When the writers of Mirzapur, the latest Indian original series on Amazon Prime, were writing the show, they travelled across Uttar Pradesh. Karan Anshuman, Puneet and Vineet Krishna wanted to tell a story about two innocent young men and their fight for survival and power in the hostile and volatile hinterland. They learned about the local mannerisms and set-up, how desi kattas (local guns) are made, carpet production and picked up on a few local urban legends along the way. “One of them was about two young middle-class brothers who got into a situation and the only way they could get through it was by turning to violence. They made sure that they were never spoken down to again,” says Anshuman. This inspired the characters of the two brothers Guddu (Ali Fazal) and Bablu (Vikrant Massey) in the show. “We also met a body-builder whose sole aim was to get big and he did not hesitate to make compromises with his health to do so. His dedication was shocking. Fazal’s character is also inspired by him,” adds Anshuman.
Since its release on November 16, Mirzapur has met with mixed reviews, polarising audiences who, in the last decade, have been steadily fed a diet of testosterone-filled narratives from the hinterland: Anurag Kashyap’s Gangs of Wasseypur I and II set the tone and template for the genre, and inspired several takes on it. It is often believed that one cannot make such a film without casting Nawazuddin Siddiqui or Pankaj Tripathi. In Mirzapur, Tripathi plays a mafia lord who uses his carpet manufacturing business as a front to hide his actual trade in illegal arms.
Tripathi is joined by Fazal, Massey, and Divyendu Sharma, who plays his son. “We wanted the characters to have a kind of innocence. Ali, Vikrant and Divyendu brought that to the part. There is a dark side to them but there is also a vulnerability and relatability. We really wanted the audience to root for them,” says Gurmeet Singh, who has co-directed (with Karan Anshuman) the series. Mirzapur also features feisty female characters played by Shriya Pilgaonkar, Shweta Tripathi and Rasika Dugal. “It’s a challenge to write strong and empowered female characters in a patriarchal small-town setting. We wanted the women in this world to speak for themselves, have agency, make decisions, counter the men at the right time and come out on top in their own way,” says Anshuman, who wrote the show as an homage to the old Westerns of the ’70s.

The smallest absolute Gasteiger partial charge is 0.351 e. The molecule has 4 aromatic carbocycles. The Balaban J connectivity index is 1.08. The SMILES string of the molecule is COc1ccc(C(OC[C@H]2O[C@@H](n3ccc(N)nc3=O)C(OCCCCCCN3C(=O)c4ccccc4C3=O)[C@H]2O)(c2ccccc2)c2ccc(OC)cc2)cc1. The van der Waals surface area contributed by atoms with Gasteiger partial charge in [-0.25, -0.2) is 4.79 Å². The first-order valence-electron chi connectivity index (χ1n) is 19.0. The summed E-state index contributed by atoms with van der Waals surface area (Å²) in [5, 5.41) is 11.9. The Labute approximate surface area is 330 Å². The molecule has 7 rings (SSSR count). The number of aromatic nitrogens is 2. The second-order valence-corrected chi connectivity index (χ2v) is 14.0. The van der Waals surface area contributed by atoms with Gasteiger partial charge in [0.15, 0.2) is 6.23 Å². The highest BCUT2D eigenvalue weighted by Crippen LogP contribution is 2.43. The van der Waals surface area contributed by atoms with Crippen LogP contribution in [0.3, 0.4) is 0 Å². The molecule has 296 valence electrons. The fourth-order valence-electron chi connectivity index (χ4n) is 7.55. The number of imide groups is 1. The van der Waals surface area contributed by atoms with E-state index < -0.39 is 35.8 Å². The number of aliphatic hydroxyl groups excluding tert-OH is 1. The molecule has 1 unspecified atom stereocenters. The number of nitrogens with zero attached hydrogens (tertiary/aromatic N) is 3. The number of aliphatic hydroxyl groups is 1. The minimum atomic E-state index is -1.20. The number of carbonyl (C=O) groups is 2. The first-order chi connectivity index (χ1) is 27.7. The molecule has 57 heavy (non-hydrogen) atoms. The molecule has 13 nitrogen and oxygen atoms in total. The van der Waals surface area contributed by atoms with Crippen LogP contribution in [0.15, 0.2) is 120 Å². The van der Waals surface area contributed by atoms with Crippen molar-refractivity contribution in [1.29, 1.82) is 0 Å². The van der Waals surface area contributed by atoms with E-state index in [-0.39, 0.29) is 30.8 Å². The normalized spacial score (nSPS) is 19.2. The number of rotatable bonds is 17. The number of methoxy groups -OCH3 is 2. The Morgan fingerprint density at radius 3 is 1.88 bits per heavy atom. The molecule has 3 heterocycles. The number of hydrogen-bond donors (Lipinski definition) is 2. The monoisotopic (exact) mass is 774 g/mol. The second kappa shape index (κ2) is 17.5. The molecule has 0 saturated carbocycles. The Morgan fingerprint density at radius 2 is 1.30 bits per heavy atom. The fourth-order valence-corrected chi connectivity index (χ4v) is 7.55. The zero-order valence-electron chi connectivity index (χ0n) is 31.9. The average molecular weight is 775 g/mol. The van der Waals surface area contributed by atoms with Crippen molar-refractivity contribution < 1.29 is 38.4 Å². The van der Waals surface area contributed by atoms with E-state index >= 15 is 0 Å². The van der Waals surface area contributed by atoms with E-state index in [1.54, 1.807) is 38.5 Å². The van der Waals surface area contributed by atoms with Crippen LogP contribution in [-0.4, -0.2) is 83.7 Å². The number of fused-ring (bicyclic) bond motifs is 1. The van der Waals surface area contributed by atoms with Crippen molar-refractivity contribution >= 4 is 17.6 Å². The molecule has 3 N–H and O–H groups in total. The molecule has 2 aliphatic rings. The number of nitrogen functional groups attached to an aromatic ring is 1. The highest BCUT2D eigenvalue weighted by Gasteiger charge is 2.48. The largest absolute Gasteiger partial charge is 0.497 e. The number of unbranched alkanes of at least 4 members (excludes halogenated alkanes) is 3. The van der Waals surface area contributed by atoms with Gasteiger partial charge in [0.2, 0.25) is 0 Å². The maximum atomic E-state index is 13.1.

Anshuman and Singh, having previously worked together on Inside Edge — which is nominated for the 46th International Emmy Awards — are thoroughly enjoying the digital space. “The format allows us to explore everything in much more detail, whether it is the life of the locals, how romance or jealousy blossoms and human relationships. That’s the central focus of the show,” says Singh. “With every show, we are learning and trying to break boundaries,” says Anshuman, who is currently working on the second season of Inside Edge.